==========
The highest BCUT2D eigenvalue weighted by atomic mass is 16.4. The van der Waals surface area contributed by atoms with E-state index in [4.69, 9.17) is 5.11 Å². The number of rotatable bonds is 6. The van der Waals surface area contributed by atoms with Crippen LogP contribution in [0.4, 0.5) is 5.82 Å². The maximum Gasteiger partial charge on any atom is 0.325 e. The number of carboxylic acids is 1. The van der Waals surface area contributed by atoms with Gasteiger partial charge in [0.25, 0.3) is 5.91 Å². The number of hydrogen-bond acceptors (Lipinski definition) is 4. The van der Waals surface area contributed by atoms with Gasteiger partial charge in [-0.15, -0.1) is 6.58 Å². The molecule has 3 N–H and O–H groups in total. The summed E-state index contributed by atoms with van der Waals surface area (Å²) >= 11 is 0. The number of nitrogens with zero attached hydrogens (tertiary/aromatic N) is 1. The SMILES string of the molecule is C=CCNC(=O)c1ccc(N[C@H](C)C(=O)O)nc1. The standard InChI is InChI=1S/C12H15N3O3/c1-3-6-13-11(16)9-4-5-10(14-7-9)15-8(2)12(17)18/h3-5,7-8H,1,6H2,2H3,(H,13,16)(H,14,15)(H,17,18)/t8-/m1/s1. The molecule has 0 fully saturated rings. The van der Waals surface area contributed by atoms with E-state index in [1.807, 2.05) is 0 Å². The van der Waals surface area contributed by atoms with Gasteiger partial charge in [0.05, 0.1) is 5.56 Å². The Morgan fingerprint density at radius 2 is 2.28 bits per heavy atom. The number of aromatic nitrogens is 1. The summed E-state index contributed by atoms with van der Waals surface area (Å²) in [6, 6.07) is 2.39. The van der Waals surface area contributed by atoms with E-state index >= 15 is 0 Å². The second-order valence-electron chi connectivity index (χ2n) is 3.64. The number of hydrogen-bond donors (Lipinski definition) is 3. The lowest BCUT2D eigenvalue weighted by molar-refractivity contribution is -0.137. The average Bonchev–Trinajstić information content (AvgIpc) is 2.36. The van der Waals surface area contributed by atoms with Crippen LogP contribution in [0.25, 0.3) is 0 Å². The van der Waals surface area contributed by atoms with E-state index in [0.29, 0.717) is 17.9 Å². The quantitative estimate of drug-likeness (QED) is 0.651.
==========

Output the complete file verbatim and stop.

The highest BCUT2D eigenvalue weighted by atomic mass is 16.4. The van der Waals surface area contributed by atoms with E-state index in [4.69, 9.17) is 5.11 Å². The number of rotatable bonds is 6. The van der Waals surface area contributed by atoms with Crippen LogP contribution in [0.4, 0.5) is 5.82 Å². The maximum Gasteiger partial charge on any atom is 0.325 e. The number of carboxylic acids is 1. The van der Waals surface area contributed by atoms with Gasteiger partial charge in [0.25, 0.3) is 5.91 Å². The number of hydrogen-bond acceptors (Lipinski definition) is 4. The van der Waals surface area contributed by atoms with Gasteiger partial charge in [-0.15, -0.1) is 6.58 Å². The molecule has 3 N–H and O–H groups in total. The summed E-state index contributed by atoms with van der Waals surface area (Å²) >= 11 is 0. The number of nitrogens with zero attached hydrogens (tertiary/aromatic N) is 1. The SMILES string of the molecule is C=CCNC(=O)c1ccc(N[C@H](C)C(=O)O)nc1. The standard InChI is InChI=1S/C12H15N3O3/c1-3-6-13-11(16)9-4-5-10(14-7-9)15-8(2)12(17)18/h3-5,7-8H,1,6H2,2H3,(H,13,16)(H,14,15)(H,17,18)/t8-/m1/s1. The molecule has 0 fully saturated rings. The van der Waals surface area contributed by atoms with E-state index in [1.807, 2.05) is 0 Å². The van der Waals surface area contributed by atoms with Gasteiger partial charge in [0.05, 0.1) is 5.56 Å². The Morgan fingerprint density at radius 2 is 2.28 bits per heavy atom. The number of aromatic nitrogens is 1. The summed E-state index contributed by atoms with van der Waals surface area (Å²) in [6, 6.07) is 2.39. The van der Waals surface area contributed by atoms with E-state index >= 15 is 0 Å². The second-order valence-electron chi connectivity index (χ2n) is 3.64. The number of hydrogen-bond donors (Lipinski definition) is 3. The lowest BCUT2D eigenvalue weighted by molar-refractivity contribution is -0.137. The average Bonchev–Trinajstić information content (AvgIpc) is 2.36. The van der Waals surface area contributed by atoms with Crippen LogP contribution in [0.25, 0.3) is 0 Å². The van der Waals surface area contributed by atoms with E-state index in [0.29, 0.717) is 17.9 Å². The quantitative estimate of drug-likeness (QED) is 0.651.